Fabrication of Bioactive Surfaces by Functionalization of Electroactive and Surface-Active Block CopolymersReport as inadecuate


Fabrication of Bioactive Surfaces by Functionalization of Electroactive and Surface-Active Block Copolymers


Fabrication of Bioactive Surfaces by Functionalization of Electroactive and Surface-Active Block Copolymers - Download this document for free, or read online. Document in PDF available to download.

1

Center for Functional Nanoscale Materials and Department of Chemistry, Clark Atlanta University, Atlanta, GA 30314, USA

2

Center for Cancer Research and Therapeutic Development, Clark Atlanta University, Atlanta, GA 30314, USA

3

Department of Physics, Clark Atlanta University, Atlanta, GA 30314, USA



These authors contributed equally to this work.





*

Authors to whom correspondence should be addressed.



Abstract Biofunctional block copolymers are becoming increasingly attractive materials as active components in biosensors and other nanoscale electronic devices. We have described two different classes of block copolymers with biofuctional properties. Biofunctionality for block copolymers is achieved through functionalization with appropriate biospecific ligands. We have synthesized block copolymers of electroactive poly3-decylthiophene and 2-hydroxyethyl methacrylate by atom transfer radical polymerization. The block copolymers were functionalized with the dinitrophenyl DNP groups, which are capable of binding to Immunoglobulin E IgE on cell surfaces. The block copolymers were shown to be redox active. Additionally, the triblock copolymer of α, ω-bi-biotin polyethylene oxide-b-poly styrene-b-polyethylene oxide was also synthesized to study their capacity to bind fluorescently tagged avidin. The surface-active property of the polyethylene oxide block improved the availability of the biotin functional groups on the polymer surfaces. Fluorescence microscopy observations confirm the specific binding of biotin with avidin. View Full-Text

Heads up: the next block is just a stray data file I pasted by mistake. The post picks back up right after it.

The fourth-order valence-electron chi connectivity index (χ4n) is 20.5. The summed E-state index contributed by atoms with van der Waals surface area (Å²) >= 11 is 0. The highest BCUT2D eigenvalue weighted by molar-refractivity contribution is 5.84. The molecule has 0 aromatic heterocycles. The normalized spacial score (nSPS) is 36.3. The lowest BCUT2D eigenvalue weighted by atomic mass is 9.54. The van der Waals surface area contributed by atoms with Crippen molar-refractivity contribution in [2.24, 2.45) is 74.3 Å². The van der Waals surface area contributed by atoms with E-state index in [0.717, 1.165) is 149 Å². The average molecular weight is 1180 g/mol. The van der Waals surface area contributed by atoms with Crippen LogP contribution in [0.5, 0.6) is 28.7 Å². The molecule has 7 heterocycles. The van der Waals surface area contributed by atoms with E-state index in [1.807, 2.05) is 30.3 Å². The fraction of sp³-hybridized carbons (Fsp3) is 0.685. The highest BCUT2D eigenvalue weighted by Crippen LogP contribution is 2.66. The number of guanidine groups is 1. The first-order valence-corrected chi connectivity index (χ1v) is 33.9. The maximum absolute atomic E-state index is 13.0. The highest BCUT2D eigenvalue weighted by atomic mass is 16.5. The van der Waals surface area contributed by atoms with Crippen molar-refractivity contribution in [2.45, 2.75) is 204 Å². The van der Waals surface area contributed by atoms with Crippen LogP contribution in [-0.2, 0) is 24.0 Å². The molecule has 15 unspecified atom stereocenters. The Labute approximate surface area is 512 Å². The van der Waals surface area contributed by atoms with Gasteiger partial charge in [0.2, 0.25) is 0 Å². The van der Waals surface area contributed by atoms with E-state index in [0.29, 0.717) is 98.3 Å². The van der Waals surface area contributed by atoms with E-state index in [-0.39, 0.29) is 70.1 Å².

Keywords: block copolymers; biosensor; ionic polymerization; atom transfer radical polymerization; fluorescence microscope block copolymers; biosensor; ionic polymerization; atom transfer radical polymerization; fluorescence microscope





Author: Omotunde Olubi 1,†, Laurisa London 1,†, Biswajit Sannigrahi 1,* , Peri Nagappan 2, Michael Williams 3 and Ishrat M. Khan 1,*

Source: http://mdpi.com/



DOWNLOAD PDF




Related documents